It's another tool you don't need to be successful in this sport. Stop tracking what you've done and start focusing on what you are doing. If you are counting on the tracker creating a daily plan after the fact...you're moving in the wrong direction.

Plan your day, then do it. Track that.

Monday, November 21, 2016

Amy's Sweet Potato & Apple Whipped Casserole

by Kris Pitcher

'Tis the season to publish my favorite Thanksgiving dish! This is sure to please this season. I recommend it be the topic of conversation around the table. The only, topic.



Amy's Sweet Potato & Apple Whipped Casserole
  • 4 sweet potatoes (equivalent 4 cups, cubed)
  • 3 granny smith apples, peeled, cored and quartered
  • 1 egg
  • 4 egg whites
  • 1 tsp cream of tartar
  • 1/2 c freshly squeezed orange juice
  • 2 Tbsp freshly grated orange rind
  • 2 tsp cinnamon
  • 1/2 tsp cloves
  • 1 tsp ground ginger
  • 1 tsp ground nutmeg (fresh is best, if you have it)
  • 2 tsp vanilla extract
  1. Roast sweet potatoes whole at 450 degrees until tender, about 30-40 minutes, depending on your oven and size of the potatoes. (Make sure you poke holes in them with a fork, first!)
  2. Bake apple pieces on a pan sprayed with non-stick for the last 20 minutes or so, until soft.
  3. Whip the egg whites with cream of tartar until stiff peaks form. Keep in the frig until ready to use
  4. Let sweet potatoes cool enough to scrape the pulp out of the skins, add to mixer with softened apples. Using the paddle attachment, blend until as smooth as possible, adding the single egg, OJ, orange rind, spices, and vanilla.
  5. When thoroughly mixed, slowly fold in the whipped egg whites to the sweet potatoes and apples, gently mixing by hand until a uniform, lighter color. (Nor egg white streaks)
  6. Spray 9x13 inch baking pan with non-stick, carefully pour mixture into the pan. Bake at 350 degrees for 20-30 minutes. Serve hot.

Thursday, November 10, 2016

Serving Up Anger, A Chemical Warfare

by Kris Pitcher

My educational background is rooted in psychology with a sprinkling of anthropology and sociology. To say the last few days has been interesting to watch, is an understatement. What I'm most drawn to is the sense of loss and devastation, the bullying, the rise in unkind acts and the increase in anger.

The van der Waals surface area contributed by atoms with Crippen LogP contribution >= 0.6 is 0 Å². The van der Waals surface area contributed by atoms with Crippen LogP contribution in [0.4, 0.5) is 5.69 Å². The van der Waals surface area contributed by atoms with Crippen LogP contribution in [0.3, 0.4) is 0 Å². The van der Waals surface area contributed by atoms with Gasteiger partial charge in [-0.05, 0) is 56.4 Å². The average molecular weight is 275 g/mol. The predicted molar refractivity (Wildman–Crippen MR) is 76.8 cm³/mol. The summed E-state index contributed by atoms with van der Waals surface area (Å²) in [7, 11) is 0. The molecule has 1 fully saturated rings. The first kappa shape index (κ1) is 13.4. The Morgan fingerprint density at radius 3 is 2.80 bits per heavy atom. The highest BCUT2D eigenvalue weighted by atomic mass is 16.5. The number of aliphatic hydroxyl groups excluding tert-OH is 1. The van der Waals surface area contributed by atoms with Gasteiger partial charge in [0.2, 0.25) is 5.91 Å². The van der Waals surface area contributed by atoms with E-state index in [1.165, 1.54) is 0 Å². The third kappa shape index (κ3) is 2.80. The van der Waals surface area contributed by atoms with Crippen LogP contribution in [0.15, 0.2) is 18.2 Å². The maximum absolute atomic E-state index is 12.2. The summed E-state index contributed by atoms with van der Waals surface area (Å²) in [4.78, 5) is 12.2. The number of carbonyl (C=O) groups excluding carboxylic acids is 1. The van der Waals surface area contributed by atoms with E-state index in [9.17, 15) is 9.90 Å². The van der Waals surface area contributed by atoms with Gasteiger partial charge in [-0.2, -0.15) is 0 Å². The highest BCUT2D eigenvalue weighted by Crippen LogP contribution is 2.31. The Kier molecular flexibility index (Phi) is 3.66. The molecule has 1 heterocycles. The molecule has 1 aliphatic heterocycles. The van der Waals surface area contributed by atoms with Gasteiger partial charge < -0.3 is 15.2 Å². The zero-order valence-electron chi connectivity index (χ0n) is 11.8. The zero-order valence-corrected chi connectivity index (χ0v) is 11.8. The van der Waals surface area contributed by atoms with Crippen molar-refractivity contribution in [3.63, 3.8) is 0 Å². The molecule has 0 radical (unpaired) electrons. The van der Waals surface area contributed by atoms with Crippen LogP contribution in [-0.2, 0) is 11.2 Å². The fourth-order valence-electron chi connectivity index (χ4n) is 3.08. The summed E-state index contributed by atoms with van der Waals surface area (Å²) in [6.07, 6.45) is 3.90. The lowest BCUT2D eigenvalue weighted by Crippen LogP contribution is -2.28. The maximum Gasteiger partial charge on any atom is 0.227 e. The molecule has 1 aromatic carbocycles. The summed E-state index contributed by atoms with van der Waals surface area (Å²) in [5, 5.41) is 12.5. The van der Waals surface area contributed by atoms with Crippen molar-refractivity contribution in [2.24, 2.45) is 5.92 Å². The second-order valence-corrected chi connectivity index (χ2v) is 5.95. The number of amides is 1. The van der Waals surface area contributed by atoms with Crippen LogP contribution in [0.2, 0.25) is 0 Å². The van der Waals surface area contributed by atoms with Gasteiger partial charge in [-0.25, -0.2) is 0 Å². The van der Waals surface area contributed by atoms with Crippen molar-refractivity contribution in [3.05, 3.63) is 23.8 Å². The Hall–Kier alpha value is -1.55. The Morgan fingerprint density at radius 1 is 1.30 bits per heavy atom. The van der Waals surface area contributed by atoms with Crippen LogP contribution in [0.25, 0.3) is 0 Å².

• depression
  • anxiety
  • sleeplessness
  • high blood pressure
  • skin problems like increased acne
  • digestive irregularities
These things are all caused by the chemical warfare of - anger. People are angry. What does being angry do to your body? Anger begins a domino effect of chemicals in our bodies. The adrenal glands push out adrenaline and cortisol.

These "fight or flight" stress hormones create a burst of energy so we can fight off a bear, or lift a car off a trapped child. They also cause a rise in blood pressure, body temperature, increase our pain threshold, and raise our respiration rate. 

These chemicals are fatty acids, and the continual release of and long term effect of them is build up in the arteries leading to an increased risk of coronary disease. Anger makes you sick. 

Stress, or anger, doesn't happen TO us, it happens within us based on our response to a situation. We choose to be angry. We are choosing to be depressed, anxious, and sleepless. We are choosing to have digestive problems and high blood pressure. Anger only affects us internally.

Each of us is entirely welcome to our feelings. I would never diminish how you feel about anything. That is a personal issue. What each of us has the power to control is our RESPONSE to our feelings. We own our response.

I am a proponent of controlling what I can control. There are a lot of things outside my control. There are also many things within my control. I focus on those things. I am also solution oriented.

What could I do differently? What could I work on? What do I have the power to change? What solutions do I bring to any situation? What can I learn? What can I contribute?

There is a lot happening "out there", things I may not have personal impact on. There is also a lot of  anger over "what if" situations that are not real. We can all settle the dust by controlling the things within our control.

Impact your circle, your community, your family. Make a difference. Being caught up in anger is only serving you, and not in a positive way. Choose your reactions, your feelings, and your emotions. Be aware of the chemical warfare you are engaging in. Ask yourself who that is serving.